The Hangover (2009)
Starring: Bradley Cooper, Ed Helms, Zach Galifianakis
Directed by: Todd Phillips
Written by: Jon Lucas and Scott Moore
Rating: 3 (out of five)
I had little to no interest (closer to no interest) in seeing this movie until I watched the Golden Globes. People had recommended it, but they also recommended other comedies that turned out to be only mildly amusing. Then the Golden Globes played a clip during their broadcast …
Stu: She’s got my Grandmother’s Holocaust ring!
Alan: They gave out rings at the Holocaust?
I still can’t really explain why, but that moment is extremely funny to me. So I rented it. And very much enjoyed it.
Doug is getting married. So Stu and Phil throw him a bachelor party in Vegas. Doug’s fiancée’s brother, Alan, tags along. When they wake up, severely hung over, Doug is missing and no one can recall what happened during the night. The story really is that simple. There is nothing more to it. The best situational comedies are simple. Look at “Seinfeld,” for instance.
We start with a terrible phone call from the best man to the bride – a bloody, dirty, tired, and worn out looking best man, calling the pampered, immaculate looking bride. Phil tells her there’s no way the wedding is going to happen in five hours.
Flashback 48 hours earlier to beginning of the escapade. We meet Phil (Cooper), a teacher, ready to get out and let loose. We meet Stu (Helms), a dentist, tied down by an over-controlling girlfriend who is thoroughly very pleased that the bachelor party isn’t happening in Vegas (he tells her their going to wine country). And Alan (Galifianakis), Doug’s soon to be brother-in-law, who is his own kind of loner (“a one-man wolf pack” who definitely provides the most awkward moments of the flick).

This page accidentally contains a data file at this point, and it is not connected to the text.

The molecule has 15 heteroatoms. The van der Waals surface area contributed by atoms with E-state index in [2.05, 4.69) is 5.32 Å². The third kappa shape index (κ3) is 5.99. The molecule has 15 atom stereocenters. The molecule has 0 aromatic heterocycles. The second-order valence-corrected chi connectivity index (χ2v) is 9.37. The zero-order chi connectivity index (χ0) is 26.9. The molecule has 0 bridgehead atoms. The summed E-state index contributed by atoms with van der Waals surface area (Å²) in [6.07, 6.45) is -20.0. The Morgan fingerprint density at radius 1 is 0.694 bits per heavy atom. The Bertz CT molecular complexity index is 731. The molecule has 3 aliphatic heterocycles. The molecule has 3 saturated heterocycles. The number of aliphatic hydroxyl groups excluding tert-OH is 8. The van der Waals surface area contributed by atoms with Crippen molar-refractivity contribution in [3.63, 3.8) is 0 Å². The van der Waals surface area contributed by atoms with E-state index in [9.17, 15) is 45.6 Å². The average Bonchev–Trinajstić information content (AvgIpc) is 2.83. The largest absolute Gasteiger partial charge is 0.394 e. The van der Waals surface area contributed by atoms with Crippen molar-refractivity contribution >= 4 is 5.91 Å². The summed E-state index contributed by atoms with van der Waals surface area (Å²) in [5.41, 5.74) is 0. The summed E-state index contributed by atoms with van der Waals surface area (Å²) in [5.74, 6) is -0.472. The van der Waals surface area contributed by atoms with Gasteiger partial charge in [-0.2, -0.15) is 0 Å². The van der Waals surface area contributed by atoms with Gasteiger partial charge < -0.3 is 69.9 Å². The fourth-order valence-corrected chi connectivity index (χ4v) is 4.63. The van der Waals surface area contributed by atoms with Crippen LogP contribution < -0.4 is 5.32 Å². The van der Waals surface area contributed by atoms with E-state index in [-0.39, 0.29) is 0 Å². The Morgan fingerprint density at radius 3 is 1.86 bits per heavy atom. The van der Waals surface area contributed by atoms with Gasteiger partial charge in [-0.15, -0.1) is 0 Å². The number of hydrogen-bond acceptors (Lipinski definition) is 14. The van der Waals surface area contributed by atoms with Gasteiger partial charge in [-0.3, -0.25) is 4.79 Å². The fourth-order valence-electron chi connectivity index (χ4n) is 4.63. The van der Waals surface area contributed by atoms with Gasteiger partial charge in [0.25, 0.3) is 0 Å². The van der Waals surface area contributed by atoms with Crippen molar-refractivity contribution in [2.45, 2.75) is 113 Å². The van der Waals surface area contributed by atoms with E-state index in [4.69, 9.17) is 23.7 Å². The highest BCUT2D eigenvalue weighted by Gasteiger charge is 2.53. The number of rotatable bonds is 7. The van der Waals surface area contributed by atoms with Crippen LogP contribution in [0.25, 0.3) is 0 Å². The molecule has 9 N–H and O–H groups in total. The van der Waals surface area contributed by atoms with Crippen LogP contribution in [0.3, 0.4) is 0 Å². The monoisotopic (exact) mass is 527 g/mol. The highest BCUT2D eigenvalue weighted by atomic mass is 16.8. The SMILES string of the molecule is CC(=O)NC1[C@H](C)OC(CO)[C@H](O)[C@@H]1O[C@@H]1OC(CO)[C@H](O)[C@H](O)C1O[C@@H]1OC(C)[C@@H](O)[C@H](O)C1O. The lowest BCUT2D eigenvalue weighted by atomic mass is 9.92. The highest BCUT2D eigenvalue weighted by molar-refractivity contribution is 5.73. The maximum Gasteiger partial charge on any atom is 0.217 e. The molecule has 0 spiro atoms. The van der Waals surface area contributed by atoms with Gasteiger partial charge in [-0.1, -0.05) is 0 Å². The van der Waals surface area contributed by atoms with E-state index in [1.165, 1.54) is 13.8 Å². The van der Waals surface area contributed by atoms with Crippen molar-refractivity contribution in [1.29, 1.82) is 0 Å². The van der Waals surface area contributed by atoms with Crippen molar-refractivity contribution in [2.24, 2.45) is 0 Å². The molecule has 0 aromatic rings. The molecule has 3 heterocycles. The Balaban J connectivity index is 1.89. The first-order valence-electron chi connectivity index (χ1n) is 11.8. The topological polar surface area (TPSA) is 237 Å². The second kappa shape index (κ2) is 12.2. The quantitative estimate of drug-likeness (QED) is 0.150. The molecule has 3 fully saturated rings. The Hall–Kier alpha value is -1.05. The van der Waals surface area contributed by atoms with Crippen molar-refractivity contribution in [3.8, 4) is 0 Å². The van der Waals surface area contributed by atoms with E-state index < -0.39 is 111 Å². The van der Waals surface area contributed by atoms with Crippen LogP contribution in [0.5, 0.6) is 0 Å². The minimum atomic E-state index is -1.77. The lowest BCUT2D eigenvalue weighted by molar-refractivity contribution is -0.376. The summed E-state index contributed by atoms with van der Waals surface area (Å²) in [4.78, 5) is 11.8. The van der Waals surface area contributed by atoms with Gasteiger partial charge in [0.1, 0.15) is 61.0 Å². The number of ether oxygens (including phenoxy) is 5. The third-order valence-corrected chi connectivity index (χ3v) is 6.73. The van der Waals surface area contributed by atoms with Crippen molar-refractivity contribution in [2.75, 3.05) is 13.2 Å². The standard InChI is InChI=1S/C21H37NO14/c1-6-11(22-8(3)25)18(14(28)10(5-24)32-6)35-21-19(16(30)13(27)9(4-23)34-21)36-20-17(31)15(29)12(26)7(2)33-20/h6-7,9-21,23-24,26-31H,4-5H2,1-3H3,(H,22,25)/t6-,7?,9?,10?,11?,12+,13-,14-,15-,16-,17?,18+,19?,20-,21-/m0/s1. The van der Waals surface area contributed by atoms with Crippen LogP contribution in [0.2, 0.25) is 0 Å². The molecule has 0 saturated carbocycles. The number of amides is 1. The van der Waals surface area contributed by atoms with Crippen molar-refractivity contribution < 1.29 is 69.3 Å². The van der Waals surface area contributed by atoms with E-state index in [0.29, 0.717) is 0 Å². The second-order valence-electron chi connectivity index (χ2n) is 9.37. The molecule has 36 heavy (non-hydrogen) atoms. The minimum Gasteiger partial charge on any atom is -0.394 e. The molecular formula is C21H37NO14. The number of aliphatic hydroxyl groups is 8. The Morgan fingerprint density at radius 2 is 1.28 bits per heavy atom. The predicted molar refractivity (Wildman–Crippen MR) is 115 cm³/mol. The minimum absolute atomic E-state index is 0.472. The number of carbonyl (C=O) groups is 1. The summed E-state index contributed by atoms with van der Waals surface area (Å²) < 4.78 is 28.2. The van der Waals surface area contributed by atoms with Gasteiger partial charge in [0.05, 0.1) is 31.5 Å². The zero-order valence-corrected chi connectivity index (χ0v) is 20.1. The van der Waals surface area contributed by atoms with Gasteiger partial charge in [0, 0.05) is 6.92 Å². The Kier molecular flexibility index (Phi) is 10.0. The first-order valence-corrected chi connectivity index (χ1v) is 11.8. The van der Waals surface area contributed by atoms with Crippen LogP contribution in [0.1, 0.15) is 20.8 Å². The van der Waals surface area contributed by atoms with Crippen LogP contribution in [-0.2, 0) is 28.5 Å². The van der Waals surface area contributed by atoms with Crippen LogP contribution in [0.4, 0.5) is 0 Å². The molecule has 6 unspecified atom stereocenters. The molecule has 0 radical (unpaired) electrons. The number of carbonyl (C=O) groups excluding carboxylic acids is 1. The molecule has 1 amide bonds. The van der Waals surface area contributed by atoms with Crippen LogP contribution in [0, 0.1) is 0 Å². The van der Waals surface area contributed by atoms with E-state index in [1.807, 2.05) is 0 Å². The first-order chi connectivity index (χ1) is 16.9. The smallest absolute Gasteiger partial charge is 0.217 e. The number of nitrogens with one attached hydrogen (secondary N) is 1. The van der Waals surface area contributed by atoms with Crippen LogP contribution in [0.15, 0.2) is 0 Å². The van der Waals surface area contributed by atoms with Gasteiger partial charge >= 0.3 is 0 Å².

They toast on the rooftop of their hotel, then head down to the streets. When they wake up the next morning, Doug is gone, the hotel room is trashed, chickens peck around through the mess, a tiger is trapped in the bathroom, and a baby is found in a closet. Oh, and Stu is missing a tooth. That’s only the start.
The trio begins a long hunt for their friend by working backward through the night’s events, trying to find out where Doug went by discovering where the tiger came from and why Doug’s tooth is missing and who’s baby that is.
I can’t say that this movie is great character study, or extremely well written. But it is hilarious throughout. What makes it rise above other generic comedies of late are the characters. They actually have personalities and problems, and the night’s events provide a form of therapeutic treatment for them. The characters feel real, not created simply because a comedic moment was needed. The comedy comes from this sense of sincerity.
You care a bit about each. Will Phil grow up and quit stealing kids money? Will Stu shed his girlfriend and spread his wings? Will Alan’s wolf pack ever grow? You even care a little bit if they find Doug or not.
From these characters comes dialog that is witty and genuine. It doesn’t feel like it’s pieced together from comedy cliché’s and predictable reactions. Of course it’s there to get a laugh, but the character isn’t saying this line simply for the laugh. The line comes from the character, from the story, driving the plot forward. It’s a strongly written film. Because of this, it easily rises above.
It’s hard to call a movie about a killer hangover smart, but this one actually is. It’s getting rare to see a mainstream comedy that is these days.